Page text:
School of Chemistry and Chemical Engineering

Professor Stuart James

"Mechanochemistry; metal organic frameworks (MOFs); porous liquids"
Professor Stuart James
Chair of Inorganic Chemistry
Tel: +44 (0)28 9097 5419



Research in the James group concentrates on two topics:

Mechanochemical synthesis

This involves grinding together solid reactants to initiate chemical reactions (Chem. Soc. Rev. 2012, 41, 413). Since it requires little or no solvent it is potentially a more sustainable and cheaper alternative to solution-based synthesis. We are currently pursuing: i. better fundamental understanding of how such chemistry works at microscopic and molecular scales (Chem. Commun. 2014, 50, 1585), and ii. innovative techniques to scale up and commercialise this chemistry (see EPSRC funding,  spin out company MOF Technologies) and recent papers Chem. Sci.2015, 6, 1645; Green Chem., 2017, Advance Article, DOI: 10.1039/C6GC03413F).


Porous Liquids

Porosity is normally only associated with solids. However, with careful design it is also possible to prepare liquids with permanent porosity. Porous liquids are an exciting new type of material first proposed by us in 2007 (Chem. Eur. J. 2007, 13, 3020) and which are now being realised (Nature, 216, 527, 2015; PCCP, 2014, 16, 9422). We are currently engaged in preparing and understanding the first examples of these materials and examining their properties such as their ability to dissolve large amounts of gases. Ultimately this type of material could enable solubility to be controlled on the basis of the size and shape of the solute species. As such fundamentally new approaches to solvents and industrial separations processes can be envisioned. 


Recent Publications

Mechanochemical Synthesis

1. Better understanding of mechanochemical reactions: Raman monitoring reveals surprisingly simple ‘pseudo-fluid’ model for a ball milling reaction.
X. Ma, W. Yuan, S.E.J. Bell and S.L. James, Chem. Commun. 2014, 50, 1585. View

2. Mechanochemistry: opportunities for new and cleaner synthesis.
S.L. James, C. J. Adams, C. Bolm, D. Braga, P. Collier, T. Frišcic, F. Grepioni, K. D. M. Harris, G. Hyett, W. Jones, A. Krebs, J. Mack, L. Maini, A. G. Orpen, I. P. Parkin, W.C. Shearouse, J. W. Steed and D. C. Waddell
Chem. Soc. Rev., 2012, 41, 413-447 (Critical Review). View

3. Efficient, Scalable, and Solvent-free Mechanochemical Synthesis of the OLED Material Alq3 (q = 8-Hydroxyquinolinate).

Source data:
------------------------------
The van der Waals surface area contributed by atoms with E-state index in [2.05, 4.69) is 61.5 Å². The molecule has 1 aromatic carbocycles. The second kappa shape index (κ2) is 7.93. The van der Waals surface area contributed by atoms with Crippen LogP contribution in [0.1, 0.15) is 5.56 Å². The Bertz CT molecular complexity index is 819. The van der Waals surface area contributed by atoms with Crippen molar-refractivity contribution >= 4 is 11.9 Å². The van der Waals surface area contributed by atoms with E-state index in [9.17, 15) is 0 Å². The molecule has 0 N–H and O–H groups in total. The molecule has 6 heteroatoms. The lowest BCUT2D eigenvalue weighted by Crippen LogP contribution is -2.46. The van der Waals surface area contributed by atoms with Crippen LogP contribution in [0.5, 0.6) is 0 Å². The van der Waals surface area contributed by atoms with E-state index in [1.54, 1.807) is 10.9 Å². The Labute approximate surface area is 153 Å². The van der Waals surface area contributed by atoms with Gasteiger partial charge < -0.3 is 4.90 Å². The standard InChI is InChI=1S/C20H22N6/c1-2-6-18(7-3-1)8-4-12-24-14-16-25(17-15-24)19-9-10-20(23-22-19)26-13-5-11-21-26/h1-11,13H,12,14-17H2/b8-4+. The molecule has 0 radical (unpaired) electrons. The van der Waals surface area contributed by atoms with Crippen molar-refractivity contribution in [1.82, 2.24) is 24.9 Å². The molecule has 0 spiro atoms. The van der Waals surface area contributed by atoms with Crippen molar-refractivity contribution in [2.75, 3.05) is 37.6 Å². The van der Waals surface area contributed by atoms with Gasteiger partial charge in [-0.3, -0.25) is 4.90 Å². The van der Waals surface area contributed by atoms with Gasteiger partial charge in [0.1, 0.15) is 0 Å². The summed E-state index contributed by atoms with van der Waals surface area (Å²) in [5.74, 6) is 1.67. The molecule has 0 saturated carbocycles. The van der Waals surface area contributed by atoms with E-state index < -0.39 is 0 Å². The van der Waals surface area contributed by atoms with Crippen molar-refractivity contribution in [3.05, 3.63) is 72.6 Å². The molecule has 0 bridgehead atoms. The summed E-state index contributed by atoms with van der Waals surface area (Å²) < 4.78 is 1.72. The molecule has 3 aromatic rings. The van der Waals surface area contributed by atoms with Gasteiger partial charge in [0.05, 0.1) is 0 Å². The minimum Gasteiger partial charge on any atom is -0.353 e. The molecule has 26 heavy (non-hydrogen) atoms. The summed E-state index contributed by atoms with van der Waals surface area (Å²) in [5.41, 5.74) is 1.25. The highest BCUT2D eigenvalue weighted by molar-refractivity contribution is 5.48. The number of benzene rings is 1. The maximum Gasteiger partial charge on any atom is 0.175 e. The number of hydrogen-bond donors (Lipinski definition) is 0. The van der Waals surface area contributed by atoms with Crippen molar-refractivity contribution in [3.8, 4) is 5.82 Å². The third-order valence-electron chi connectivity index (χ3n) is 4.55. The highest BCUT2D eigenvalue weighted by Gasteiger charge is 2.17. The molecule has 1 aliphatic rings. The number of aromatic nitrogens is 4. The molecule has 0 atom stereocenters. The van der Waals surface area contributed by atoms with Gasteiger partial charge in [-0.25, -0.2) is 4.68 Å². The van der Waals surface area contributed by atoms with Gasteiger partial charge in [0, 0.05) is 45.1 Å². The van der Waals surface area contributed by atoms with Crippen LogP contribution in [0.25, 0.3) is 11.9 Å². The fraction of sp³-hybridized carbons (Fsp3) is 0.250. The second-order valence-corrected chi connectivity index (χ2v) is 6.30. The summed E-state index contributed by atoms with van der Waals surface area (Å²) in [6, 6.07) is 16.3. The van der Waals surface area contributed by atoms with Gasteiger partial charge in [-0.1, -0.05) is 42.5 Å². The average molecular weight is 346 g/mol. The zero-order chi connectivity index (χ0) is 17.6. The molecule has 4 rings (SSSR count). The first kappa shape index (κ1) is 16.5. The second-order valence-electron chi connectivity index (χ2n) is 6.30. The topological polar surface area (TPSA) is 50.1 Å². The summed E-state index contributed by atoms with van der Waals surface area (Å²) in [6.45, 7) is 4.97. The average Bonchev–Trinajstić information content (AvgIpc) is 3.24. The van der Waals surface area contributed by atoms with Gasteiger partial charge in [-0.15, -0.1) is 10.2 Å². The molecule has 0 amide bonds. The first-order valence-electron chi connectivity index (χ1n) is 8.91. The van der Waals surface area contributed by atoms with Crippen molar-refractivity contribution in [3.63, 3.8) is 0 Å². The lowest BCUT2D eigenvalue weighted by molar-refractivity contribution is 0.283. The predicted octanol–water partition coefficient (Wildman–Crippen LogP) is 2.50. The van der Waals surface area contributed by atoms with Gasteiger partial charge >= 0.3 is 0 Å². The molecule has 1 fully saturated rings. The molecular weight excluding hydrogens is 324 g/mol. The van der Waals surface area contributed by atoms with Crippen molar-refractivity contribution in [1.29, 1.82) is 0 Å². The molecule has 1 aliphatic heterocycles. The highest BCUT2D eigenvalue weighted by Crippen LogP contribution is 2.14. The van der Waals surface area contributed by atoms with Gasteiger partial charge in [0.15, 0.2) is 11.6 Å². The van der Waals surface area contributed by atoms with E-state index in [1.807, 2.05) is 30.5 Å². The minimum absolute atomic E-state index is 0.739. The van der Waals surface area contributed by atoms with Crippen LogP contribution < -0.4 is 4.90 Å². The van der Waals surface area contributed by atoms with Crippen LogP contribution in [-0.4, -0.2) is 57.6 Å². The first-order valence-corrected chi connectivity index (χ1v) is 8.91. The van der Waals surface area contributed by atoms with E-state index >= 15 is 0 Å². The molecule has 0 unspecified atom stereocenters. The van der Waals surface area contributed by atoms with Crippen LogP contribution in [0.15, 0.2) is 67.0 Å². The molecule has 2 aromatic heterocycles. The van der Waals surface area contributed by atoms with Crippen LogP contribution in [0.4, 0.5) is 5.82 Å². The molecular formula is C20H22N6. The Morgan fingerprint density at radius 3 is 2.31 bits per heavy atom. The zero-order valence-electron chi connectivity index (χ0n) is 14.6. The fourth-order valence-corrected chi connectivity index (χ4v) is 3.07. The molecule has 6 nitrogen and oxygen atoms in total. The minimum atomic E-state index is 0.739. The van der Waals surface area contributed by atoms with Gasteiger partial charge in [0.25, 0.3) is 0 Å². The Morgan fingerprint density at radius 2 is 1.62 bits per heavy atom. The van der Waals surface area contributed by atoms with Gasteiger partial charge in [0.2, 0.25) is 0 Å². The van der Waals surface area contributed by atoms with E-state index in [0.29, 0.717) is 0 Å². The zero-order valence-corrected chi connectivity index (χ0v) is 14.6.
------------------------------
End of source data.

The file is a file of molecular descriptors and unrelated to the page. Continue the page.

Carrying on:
Xiaohe Ma, Gin Keat Lim, Kenneth D. M. Harris, David C. Apperley, Peter N. Horton, Michael B. Hursthouse and Stuart L. James, Crystal Growth and Design 2012, 12, 5869. View

4. High reactivity of metal-organic frameworks under grinding conditions: Parallels with organic molecular materials.
W. Yuan, T. Friscic, D. Apperley and S.L. James, Angew. Chem. Int. Ed. 2010, 49, 3916. View

5. An array-based study of reactivity under solvent-free mechanochemical conditions-insights and trends.
A. Pichon and S.L. James, CrystEngComm 2008, 10, 1839. View

6. Solvent-free synthesis of a microporous metal-organic framework
A. Pichon, A. Lazuen-Garay and S.L. James, CrystEngComm 2006, 8, 211, ('Hot paper') View. Featured in Chemistry World  -  Movie


Porous liquids

1. Porous Liquids.
N. O'Reilly, N. Giri and S. L. James, Chemistry – A European Journal 2007, 13, 3020-3025. View 
Featured in Chemistry World

2. Alkylated organic cages: From porous crystals to neat liquids.
N. Giri, C.E. Davidson, G. Melaugh, M. G. Del Popoló, J.T.A. Jones, T. Hasell, A.L. Cooper, P.N. Horton, M.B. Hursthouse and S.L. James, Chemical Science 2012, 3, 2153. View



1. A metal complex that imitates a micelle
N. Giri and S.L. James Chemical Communications 2011, 47, 245. View

2. Imitating micelles as a way to control coordination self-assembly: cage-polymer switching directed rationally by solvent polarity or pH.
N. Giri and S.L. James Chemical Communications 2011, 47, 1458 (Hot Paper). View

3. Review: Phosphines as building blocks in coordination based self-assembly.
S.L. James , Chem. Soc. Rev. 2009, 38, 1744. View

Pure Profile